These trekking destinations will challenge you, thrill you and exhilarate you. If you’re looking to spend time with yourself or steal some moments away with your fitter-than-you girlfriend, these are extremely huff-and-puff worthy.
Sandakphu-Phalut, West Bengal
It is no exaggeration when one speaks of the Sandakphu-Phalut trek as one of the best in India. After all, not many journeys award a view of the Kanchenjunga massif—also known as the ‘Sleeping Buddha’—and other grand views. The week-long trek traverses several high-altitude villages before one hits the highest point at Sandakphu, at 11,950 feet. October and November are best for clear views of Lhotse and Makalu (the fourth and fifth highest peaks in the world at 27,939 feet and 27,765 feet, respectively), Everest at 29,030 feet and Kanchenjunga, the third highest peak, at 28,169 feet. Later into the winter, an all-white scape offers an otherworldly feel, which is memorable too. Spring throws up surprises in the form of magnolia blooms along the way. Despite the long trek of over 30 km with three stops at Tumling, Kalipokhri and finally Sandakphu, it is still considered a moderate one, with tea rooms and homestays to stop at for the nights. The paths vary between concrete steps and easy trails to some steep sections for over 30 km along the border of Nepal and India—major adrenaline rush!
Valley of Flowers, Uttarakhand
As popular as this trek might be, it’s not for fledgling trekkers. Considerable conditioning and fitness are required to truly enjoy the 14,400-foot altitude weather and dramatic scenery. One of the few monsoon treks of the Himalaya, the Valley of Flowers trek sets the bar high for many flower-scaped hikes of the country—several of them are given the moniker of ‘Valley of Flowers of the East, West…’ and so on. The ideal time for the trek is two days with an overnight halt at Ghangria, the halting point between Govind Ghat and the Valley of Flowers. From here, another route radiates towards the alpine lake of Hemkund Sahib (two km). Walk the route that explorer and legendary mountaineer Frank Smythe trod back in 1931. Mid-July to mid-August is the season to see the Brahmakamal, blue poppy, cobra lily anemone, geraniums and more than 300 other species of flowers in full bloom. Though the animals of the region are elusive, if you’re lucky, sighting of Asiatic black bears, brown bears, snow leopards and blue sheep is not all that rare.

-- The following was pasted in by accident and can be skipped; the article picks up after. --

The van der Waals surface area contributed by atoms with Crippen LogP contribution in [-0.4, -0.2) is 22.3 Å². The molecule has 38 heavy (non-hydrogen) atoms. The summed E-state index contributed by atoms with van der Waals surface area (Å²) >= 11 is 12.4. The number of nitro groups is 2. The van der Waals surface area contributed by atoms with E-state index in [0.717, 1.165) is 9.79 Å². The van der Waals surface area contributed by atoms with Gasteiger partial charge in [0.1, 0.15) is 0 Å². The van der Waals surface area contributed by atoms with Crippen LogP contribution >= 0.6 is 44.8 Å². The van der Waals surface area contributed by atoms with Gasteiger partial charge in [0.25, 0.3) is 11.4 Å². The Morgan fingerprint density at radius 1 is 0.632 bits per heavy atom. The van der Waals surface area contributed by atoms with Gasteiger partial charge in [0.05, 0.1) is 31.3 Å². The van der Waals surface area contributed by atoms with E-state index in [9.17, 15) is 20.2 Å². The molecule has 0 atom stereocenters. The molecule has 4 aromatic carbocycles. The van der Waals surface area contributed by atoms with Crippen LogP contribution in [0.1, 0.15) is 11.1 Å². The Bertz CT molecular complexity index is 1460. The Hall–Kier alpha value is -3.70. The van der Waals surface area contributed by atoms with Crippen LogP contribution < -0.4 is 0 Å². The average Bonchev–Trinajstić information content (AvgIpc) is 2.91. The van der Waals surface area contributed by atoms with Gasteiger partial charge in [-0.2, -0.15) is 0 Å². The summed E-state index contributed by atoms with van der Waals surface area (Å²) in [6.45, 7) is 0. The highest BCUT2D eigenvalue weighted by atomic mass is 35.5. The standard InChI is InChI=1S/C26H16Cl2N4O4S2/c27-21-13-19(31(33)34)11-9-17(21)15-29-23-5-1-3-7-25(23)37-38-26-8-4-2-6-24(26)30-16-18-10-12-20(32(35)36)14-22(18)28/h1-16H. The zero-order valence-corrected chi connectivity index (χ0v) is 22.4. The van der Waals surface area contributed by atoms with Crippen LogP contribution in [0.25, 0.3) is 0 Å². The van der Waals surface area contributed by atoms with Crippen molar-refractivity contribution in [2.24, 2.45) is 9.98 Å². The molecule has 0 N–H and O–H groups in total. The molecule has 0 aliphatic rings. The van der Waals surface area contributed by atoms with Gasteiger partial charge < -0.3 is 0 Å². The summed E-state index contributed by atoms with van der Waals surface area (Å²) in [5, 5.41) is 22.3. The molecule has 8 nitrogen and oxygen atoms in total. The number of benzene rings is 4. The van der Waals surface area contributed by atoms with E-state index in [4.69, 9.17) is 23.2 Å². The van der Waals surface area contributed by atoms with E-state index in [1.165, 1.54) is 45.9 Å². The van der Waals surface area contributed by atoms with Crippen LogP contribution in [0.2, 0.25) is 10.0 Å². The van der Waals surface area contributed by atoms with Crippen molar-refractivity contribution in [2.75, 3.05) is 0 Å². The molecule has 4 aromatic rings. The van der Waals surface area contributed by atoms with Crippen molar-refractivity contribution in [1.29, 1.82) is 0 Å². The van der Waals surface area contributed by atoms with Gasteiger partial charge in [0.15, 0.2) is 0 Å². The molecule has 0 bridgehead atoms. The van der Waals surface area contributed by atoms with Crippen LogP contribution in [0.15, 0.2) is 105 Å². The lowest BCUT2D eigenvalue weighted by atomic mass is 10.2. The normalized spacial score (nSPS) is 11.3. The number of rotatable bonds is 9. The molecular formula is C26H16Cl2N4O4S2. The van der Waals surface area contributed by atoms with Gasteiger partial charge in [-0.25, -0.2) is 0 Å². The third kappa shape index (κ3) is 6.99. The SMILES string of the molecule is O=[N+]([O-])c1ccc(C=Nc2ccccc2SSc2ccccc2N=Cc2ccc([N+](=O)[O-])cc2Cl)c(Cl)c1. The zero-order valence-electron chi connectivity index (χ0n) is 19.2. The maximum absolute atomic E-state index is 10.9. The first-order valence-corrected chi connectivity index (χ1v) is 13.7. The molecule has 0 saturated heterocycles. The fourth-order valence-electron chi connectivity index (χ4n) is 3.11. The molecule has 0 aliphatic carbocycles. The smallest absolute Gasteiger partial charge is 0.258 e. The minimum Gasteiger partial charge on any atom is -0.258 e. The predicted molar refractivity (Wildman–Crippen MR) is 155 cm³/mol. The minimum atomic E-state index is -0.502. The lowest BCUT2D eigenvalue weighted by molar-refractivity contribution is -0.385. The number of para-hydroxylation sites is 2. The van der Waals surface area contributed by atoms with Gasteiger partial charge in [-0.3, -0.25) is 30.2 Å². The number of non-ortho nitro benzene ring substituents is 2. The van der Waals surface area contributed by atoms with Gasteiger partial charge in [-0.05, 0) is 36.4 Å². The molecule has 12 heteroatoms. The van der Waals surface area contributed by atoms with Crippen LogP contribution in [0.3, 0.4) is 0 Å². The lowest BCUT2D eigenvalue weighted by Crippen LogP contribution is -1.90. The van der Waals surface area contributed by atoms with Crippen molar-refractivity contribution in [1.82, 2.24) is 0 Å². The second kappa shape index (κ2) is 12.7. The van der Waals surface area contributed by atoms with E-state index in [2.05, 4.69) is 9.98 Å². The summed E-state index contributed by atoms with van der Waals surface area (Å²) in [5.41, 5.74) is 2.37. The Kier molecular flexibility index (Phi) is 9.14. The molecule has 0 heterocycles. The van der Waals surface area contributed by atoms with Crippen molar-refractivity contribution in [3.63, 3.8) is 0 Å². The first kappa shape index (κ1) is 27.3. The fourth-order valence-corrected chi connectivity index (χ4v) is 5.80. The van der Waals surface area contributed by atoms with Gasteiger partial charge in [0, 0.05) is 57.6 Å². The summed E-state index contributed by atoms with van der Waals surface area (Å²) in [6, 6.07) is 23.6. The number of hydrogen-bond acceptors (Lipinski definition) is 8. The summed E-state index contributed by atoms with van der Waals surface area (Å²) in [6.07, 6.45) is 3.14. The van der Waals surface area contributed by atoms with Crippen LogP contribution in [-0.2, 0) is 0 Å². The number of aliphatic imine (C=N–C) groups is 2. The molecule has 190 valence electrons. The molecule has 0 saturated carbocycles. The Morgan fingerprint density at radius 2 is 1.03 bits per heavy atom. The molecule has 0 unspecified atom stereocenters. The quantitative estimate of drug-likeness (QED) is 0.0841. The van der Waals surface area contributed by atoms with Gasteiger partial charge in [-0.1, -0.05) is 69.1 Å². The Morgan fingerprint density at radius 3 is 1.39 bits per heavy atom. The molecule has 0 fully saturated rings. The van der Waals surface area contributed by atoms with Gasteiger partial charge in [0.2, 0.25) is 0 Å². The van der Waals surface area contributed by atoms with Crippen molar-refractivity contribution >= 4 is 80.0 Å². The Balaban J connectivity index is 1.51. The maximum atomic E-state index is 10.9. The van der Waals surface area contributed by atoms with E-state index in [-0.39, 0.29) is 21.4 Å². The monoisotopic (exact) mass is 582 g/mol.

Goecha La, Sikkim
If statistics is what you’re after, there couldn’t be a better trek than Goecha La. It offers ultimate adventure and glimpses of not only Kanchenjunga but also 14 other peaks like Kabru, Simvo and Pandim. Tackling the rough and meandering trail is well worth it when you have a trove of snow-clad mountains as the reward. The bright blue sky doubles as a canvas to showcase the snowy peaks in the foreground that extend into a sheet of ice with the frozen glaciers. In the winter, the challenge lies not only in the steep ascents but also the falling temperature—sometimes becoming sub-zero. The highest pit-stop on the trek is Lamune at over 14,000-feet, but it’s Dzongri that will leave you speechless with views of Rathong, Kabru, Kanchenjunga, Simvo and Pandim.
Kalavantin Durg, Maharashtra